Vucic said that as the prime minister he "tried to protect Serbian citizens in The Hague" and that the government "gave all that was asked of it."
Both Vucic and Tomislav Nikolic were high ranking officials of the SRS before they in 2008 left to form the Progressives (SNS) amid political acrimony with Seselj. In a recent interview Seselj spoke negatively about Nikolic, but praised Vucic for his work ethics. When asked to comment on this, Vucic said he "had not heard the criticism of Nikolic."
"I never heard that Toma Nikolic is lazy. It's like if I said Seselj's education was on the level of (opposition MPs) Sutanovac and Zivkovic. Forgive me, but is not. I think very badly about his politics today, it is the policy of the past, but I cannot be a liar and not say that he is at least ten times more educated than those lecturing and insulting us every day," said Vucic.
Asked whether Serbia's decision not to join western sanctions against Russia was "the reason why Seselj was released," Vucic said he "does not want to deal with this issue" and added that an answer should be provided by those who let him go - " and also to the question why they had not let him go sooner."
"If there was a reason for the release, he should have been released sooner," concluded Vucic.
He also strongly condemned an attack on DS councilors in Mionica during early local elections on Sunday and said something of the kind "must never be repeated."
"There should have been a stronger reaction to it yesterday," he added.
Asked why elections are accompanied by tensions even in small towns Vucic said this was true "only where there is the Democratic Party (DS)."
"The DS did not collected signatures and did not participate in the elections," he said, adding that "there was no problem, for example, in Lucani, where the SNS fared worse than in Mionica."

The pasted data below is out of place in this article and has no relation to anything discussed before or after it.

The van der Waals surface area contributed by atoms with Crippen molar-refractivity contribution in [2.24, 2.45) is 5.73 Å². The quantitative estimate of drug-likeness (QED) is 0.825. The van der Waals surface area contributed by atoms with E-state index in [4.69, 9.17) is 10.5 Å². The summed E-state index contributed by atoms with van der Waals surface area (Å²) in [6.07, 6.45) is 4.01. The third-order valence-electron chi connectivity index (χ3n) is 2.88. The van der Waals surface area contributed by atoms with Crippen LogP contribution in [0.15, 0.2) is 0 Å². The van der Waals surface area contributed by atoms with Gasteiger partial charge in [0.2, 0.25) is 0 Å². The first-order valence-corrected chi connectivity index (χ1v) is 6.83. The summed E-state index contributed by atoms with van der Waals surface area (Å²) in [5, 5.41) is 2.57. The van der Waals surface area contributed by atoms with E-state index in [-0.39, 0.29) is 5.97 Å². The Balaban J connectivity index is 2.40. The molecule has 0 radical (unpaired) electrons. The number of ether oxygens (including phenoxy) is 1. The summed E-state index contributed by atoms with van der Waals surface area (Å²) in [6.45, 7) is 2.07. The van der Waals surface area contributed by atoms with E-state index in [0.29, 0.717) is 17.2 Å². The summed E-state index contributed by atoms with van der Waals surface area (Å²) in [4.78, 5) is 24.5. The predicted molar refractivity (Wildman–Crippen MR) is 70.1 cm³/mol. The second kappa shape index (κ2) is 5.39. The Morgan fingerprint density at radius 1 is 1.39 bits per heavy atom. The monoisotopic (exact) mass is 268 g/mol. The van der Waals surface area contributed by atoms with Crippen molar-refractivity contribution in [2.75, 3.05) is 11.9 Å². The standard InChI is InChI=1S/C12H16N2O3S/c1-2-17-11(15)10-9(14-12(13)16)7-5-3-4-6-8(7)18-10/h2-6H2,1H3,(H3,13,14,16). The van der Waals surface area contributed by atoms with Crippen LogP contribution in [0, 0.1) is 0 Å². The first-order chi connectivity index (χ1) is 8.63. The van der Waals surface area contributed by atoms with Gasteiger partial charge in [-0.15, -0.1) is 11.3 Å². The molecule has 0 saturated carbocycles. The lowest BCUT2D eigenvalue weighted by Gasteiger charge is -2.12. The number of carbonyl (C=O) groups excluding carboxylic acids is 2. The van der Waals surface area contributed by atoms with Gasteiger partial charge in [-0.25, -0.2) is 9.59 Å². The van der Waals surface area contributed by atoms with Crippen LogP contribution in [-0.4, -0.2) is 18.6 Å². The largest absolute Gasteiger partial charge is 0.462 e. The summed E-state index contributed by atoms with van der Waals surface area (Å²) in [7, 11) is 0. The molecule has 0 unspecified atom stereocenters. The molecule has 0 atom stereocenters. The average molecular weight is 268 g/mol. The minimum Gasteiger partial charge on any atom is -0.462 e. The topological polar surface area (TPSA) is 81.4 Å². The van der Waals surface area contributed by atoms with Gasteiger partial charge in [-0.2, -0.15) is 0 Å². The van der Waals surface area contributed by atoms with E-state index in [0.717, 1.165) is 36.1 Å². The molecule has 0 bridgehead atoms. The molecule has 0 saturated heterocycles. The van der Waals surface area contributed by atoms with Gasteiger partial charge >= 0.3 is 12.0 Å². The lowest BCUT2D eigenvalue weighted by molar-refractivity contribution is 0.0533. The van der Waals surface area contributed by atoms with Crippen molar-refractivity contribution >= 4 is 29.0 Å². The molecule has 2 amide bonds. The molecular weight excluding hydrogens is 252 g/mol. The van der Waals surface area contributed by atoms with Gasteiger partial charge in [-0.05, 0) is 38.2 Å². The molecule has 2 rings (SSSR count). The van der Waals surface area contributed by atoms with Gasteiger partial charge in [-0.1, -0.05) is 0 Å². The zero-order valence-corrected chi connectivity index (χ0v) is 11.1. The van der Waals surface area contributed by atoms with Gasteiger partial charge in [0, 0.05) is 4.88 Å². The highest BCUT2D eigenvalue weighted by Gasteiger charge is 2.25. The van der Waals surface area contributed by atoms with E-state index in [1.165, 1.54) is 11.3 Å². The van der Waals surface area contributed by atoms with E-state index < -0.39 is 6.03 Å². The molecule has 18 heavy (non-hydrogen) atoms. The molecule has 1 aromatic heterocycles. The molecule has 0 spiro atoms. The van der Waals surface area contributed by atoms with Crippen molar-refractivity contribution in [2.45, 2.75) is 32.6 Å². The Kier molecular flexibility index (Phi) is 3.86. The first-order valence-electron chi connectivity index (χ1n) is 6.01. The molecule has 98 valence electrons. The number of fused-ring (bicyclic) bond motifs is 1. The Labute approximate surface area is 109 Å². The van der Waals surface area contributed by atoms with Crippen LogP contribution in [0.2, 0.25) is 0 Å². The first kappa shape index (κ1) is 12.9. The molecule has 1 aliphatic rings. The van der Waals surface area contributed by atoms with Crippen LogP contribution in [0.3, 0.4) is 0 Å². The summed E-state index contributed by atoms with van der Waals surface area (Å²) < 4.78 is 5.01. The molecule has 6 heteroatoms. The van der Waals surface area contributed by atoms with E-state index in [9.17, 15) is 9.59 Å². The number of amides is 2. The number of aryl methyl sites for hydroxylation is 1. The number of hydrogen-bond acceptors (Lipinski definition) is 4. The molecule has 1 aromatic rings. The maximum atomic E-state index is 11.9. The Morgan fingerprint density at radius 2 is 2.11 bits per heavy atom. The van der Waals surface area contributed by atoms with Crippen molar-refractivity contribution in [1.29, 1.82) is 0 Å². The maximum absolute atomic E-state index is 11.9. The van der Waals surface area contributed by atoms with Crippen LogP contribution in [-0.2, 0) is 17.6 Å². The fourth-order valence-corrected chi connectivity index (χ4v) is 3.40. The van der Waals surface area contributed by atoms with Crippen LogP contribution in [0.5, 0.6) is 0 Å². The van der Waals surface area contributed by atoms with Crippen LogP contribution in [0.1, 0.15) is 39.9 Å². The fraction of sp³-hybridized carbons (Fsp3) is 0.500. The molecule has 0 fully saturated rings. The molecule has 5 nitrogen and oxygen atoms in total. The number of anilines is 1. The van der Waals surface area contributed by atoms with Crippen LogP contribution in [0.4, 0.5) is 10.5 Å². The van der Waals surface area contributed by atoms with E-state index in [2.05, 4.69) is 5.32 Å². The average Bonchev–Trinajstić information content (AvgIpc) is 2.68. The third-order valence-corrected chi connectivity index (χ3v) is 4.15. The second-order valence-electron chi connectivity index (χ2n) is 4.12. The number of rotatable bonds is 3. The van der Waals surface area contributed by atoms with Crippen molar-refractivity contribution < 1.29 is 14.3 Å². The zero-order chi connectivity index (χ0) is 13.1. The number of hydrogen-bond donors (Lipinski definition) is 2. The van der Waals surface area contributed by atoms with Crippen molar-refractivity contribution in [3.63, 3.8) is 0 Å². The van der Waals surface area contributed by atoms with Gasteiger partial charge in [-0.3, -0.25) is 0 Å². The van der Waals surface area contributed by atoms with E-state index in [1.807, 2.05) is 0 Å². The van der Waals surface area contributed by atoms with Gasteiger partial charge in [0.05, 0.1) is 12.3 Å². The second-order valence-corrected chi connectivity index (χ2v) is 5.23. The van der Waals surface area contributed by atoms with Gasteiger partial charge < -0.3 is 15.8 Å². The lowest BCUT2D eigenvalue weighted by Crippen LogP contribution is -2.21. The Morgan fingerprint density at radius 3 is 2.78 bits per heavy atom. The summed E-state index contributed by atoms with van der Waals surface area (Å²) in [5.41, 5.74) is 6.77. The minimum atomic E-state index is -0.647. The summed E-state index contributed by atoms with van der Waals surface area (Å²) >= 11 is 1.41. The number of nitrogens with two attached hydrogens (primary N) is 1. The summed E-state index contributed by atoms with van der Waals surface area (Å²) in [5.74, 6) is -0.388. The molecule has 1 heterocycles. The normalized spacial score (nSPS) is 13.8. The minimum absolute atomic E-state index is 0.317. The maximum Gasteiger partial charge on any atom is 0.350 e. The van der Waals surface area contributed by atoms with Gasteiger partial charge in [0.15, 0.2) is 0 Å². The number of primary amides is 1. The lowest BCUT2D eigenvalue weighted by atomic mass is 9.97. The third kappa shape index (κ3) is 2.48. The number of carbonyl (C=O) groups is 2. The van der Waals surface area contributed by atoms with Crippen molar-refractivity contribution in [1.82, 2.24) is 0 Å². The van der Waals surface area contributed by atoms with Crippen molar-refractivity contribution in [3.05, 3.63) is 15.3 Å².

He also criticized "some media" because "when something needs to be said against President Tomislav Nikolic all is permitted, but not against those who ruled for 15 years, that is, leader of the Democratic Party Bojan Pajtic who has been in power for 11 years."
"There is talk of a cabinet reshuffle without me carrying out one," he remarked.
Apparently in reference to the reshuffle earlier this year of the provincial government of Vojvodina, headed by Pajtic, the prime minister said it was "a merry-go-round that was so idiotic and good for nothing, that you don't even know the names of the people."
The prime minister also said he was on good terms with Serbian President Tomislav Nikolic adding, "as long as Ivica Dacic is in the government, that means he has my trust."
Vucic said that his relations with Nikolic were good, that they speak about all problems while they "may not always think the same," but are friends. Vucic said he was upset by the campaigns conducted against Nikolic and his family.
Asked if he could "protect Nikolic from these attacks", Vucic wondered how he would do this, "when his own brother was beaten by the police."
"Let them hit us, we are here to receive the blows, it is our job care about Serbia," said Vucic.